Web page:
Project Description

 

Traditionally, retailers looked at planning, allocation and replenishment as three distinct disciplines within the business. In our opinion, this approach misses a significant opportunity to reduce inventory, improve service levels, and increase revenue. Working together and focusing on a few common metrics, these three groups can dramatically change the value retail companies create for their shareholders.

The Planning, Allocation, and Replenishment Vision

When considering planning, allocation, and replenishment, we need to think contribution, margin, and service strategy. We need to rethink the traditional approach to allocation against pre-season plans and min-max replenishment models that reward unit sales.

The opportunity includes the following key elements:

  • Plan against product net profit contribution
  • Reduce pre-allocation processes to only those products that have short cycle times and go direct to store
  • Re-calculate net need at the last possible minute in the supply chain to distribute product.

Further, the algorithm used to allocate against net need needs to factor service level by channel, gross margin contribution by location, product life cycle, and capacity. This vision will change the way retailers work and the solutions that enable them.

Getting from Here to There

Making the leap from siloed organizations, measured independently and using disparate solutions, to a single process based on product contribution intelligence, is going to take some effort.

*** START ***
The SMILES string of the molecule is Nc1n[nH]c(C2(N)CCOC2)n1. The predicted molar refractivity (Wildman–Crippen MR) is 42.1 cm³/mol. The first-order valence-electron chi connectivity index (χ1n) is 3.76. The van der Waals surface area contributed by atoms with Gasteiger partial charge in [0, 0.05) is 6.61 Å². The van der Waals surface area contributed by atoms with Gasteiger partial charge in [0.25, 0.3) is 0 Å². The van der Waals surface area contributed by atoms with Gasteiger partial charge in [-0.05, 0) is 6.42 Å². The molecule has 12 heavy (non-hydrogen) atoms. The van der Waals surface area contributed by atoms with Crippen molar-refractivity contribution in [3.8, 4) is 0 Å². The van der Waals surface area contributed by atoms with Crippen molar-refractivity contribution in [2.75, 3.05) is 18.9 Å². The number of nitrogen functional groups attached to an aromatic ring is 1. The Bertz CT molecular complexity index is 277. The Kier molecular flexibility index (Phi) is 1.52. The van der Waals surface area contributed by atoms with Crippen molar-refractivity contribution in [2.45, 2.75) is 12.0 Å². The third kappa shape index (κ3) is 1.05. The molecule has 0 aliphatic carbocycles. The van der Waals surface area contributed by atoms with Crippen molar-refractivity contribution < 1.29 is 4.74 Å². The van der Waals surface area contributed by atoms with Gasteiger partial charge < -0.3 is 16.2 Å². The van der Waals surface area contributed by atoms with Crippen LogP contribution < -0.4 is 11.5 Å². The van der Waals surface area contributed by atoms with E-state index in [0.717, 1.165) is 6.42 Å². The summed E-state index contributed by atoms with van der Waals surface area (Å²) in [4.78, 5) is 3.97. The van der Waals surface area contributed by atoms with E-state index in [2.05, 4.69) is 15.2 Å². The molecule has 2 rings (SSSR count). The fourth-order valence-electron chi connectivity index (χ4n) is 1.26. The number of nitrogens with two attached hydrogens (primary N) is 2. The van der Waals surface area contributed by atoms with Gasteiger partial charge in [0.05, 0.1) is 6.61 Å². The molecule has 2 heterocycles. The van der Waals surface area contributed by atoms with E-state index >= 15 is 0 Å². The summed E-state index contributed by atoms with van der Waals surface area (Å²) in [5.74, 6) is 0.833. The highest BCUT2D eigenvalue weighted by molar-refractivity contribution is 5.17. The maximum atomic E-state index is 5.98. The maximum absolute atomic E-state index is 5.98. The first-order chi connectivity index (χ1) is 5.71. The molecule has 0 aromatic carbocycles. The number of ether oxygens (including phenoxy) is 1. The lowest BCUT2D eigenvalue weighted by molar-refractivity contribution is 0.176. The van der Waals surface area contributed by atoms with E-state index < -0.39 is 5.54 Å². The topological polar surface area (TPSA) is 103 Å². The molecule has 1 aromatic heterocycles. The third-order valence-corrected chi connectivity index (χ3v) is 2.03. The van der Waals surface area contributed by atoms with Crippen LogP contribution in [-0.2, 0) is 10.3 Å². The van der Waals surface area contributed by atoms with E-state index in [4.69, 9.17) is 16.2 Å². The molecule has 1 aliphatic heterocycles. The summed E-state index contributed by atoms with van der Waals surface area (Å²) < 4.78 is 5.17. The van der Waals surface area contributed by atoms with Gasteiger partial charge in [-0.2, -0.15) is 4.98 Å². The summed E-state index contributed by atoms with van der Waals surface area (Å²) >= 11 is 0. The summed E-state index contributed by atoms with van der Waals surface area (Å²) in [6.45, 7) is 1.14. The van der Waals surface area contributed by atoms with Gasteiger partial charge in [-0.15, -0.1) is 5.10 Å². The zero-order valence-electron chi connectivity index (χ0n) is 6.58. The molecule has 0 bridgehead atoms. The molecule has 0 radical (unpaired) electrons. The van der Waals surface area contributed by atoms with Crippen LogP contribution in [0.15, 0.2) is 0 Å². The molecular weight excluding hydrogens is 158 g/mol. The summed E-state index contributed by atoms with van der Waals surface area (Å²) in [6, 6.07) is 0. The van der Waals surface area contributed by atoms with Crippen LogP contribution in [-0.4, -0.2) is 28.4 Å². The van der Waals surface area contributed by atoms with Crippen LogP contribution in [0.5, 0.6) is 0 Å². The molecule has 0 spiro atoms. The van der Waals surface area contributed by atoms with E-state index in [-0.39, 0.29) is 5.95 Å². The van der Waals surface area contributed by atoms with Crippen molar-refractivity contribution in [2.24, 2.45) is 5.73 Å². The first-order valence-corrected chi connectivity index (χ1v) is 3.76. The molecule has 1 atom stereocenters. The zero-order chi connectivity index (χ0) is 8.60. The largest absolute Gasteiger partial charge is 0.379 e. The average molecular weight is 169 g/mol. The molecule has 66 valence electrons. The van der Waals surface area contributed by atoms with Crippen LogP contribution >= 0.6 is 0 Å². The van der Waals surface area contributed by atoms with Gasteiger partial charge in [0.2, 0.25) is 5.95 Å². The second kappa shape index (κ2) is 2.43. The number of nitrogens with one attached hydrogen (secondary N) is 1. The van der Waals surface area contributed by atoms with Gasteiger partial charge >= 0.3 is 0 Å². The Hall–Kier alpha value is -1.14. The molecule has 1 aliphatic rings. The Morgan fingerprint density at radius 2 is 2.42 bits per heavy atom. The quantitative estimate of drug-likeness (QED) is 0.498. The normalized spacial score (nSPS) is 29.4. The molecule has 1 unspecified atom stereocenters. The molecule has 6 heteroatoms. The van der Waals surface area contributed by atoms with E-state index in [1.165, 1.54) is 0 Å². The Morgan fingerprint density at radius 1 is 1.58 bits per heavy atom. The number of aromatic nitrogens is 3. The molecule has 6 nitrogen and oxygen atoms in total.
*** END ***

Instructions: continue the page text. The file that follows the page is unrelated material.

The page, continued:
The first step is defining the process from end to end and determining the common metrics on which to measure the process. This will depend on the current state of your systems and the visibility and information available to your planners, allocators, and replenishment analysts as they perform their work. This will also depend on the flexibility of your allocation engine and your ability to add variables in to the model.

From an organizational perspective, this change will require buy-in from both the buying/merchandising and supply chain executives in the company. However, they both benefit in the short term. The buying executive gets better visibility to demand and maintains higher service levels, while the supply chain executive reduces overall inventory in the network and carrying costs.

Final Word

It’s incredible the retail industry hasn’t yet solved the problem of eliminating the traditional silo’d nature of planning, allocation, and replenishment. With billions of investment in inventory in the supply chain at any point in time and trillions in logistics costs each year in the US alone, it’s time for a transformational change.

About Parker Avery

The Parker Avery Group is a leading retail and consumer goods consulting firm that specializes in transforming organizations and optimizing operational execution through the development of competitive strategies, business process design, deep analytics expertise, change management leadership, and implementation of solutions that enable key capabilities.

For more details, contact:

Clay Parnell
President & Managing Partner

770.882.2205

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